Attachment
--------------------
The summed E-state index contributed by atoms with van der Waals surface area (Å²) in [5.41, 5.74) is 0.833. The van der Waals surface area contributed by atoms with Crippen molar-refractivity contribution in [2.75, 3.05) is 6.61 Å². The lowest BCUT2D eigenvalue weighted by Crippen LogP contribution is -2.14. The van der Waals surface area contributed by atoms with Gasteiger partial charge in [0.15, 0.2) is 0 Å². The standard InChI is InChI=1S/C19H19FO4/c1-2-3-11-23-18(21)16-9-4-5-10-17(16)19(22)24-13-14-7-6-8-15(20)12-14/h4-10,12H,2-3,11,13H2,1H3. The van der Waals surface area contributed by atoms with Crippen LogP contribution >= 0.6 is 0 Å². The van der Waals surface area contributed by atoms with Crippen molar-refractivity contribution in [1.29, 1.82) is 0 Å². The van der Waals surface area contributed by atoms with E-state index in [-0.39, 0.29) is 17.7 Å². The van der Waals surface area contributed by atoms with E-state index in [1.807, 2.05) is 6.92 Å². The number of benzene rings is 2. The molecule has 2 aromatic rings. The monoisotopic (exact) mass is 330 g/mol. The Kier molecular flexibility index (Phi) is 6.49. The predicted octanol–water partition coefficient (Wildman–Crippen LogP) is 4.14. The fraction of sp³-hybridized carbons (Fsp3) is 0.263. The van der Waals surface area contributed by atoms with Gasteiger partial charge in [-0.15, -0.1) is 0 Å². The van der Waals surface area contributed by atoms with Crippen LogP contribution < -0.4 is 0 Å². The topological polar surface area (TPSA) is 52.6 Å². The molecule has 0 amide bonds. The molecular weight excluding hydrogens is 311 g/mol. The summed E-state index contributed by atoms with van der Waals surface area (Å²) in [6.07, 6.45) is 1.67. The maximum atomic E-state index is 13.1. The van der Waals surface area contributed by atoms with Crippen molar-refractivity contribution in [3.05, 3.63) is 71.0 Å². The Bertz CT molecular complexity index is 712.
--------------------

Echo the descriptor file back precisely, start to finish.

The summed E-state index contributed by atoms with van der Waals surface area (Å²) in [5.41, 5.74) is 0.833. The van der Waals surface area contributed by atoms with Crippen molar-refractivity contribution in [2.75, 3.05) is 6.61 Å². The lowest BCUT2D eigenvalue weighted by Crippen LogP contribution is -2.14. The van der Waals surface area contributed by atoms with Gasteiger partial charge in [0.15, 0.2) is 0 Å². The standard InChI is InChI=1S/C19H19FO4/c1-2-3-11-23-18(21)16-9-4-5-10-17(16)19(22)24-13-14-7-6-8-15(20)12-14/h4-10,12H,2-3,11,13H2,1H3. The van der Waals surface area contributed by atoms with Crippen LogP contribution >= 0.6 is 0 Å². The van der Waals surface area contributed by atoms with Crippen molar-refractivity contribution in [1.29, 1.82) is 0 Å². The van der Waals surface area contributed by atoms with E-state index in [-0.39, 0.29) is 17.7 Å². The van der Waals surface area contributed by atoms with E-state index in [1.807, 2.05) is 6.92 Å². The number of benzene rings is 2. The molecule has 2 aromatic rings. The monoisotopic (exact) mass is 330 g/mol. The Kier molecular flexibility index (Phi) is 6.49. The predicted octanol–water partition coefficient (Wildman–Crippen LogP) is 4.14. The fraction of sp³-hybridized carbons (Fsp3) is 0.263. The van der Waals surface area contributed by atoms with Gasteiger partial charge in [-0.15, -0.1) is 0 Å². The van der Waals surface area contributed by atoms with Crippen LogP contribution < -0.4 is 0 Å². The topological polar surface area (TPSA) is 52.6 Å². The molecule has 0 amide bonds. The molecular weight excluding hydrogens is 311 g/mol. The summed E-state index contributed by atoms with van der Waals surface area (Å²) in [6.07, 6.45) is 1.67. The maximum atomic E-state index is 13.1. The van der Waals surface area contributed by atoms with Crippen molar-refractivity contribution in [3.05, 3.63) is 71.0 Å². The Bertz CT molecular complexity index is 712.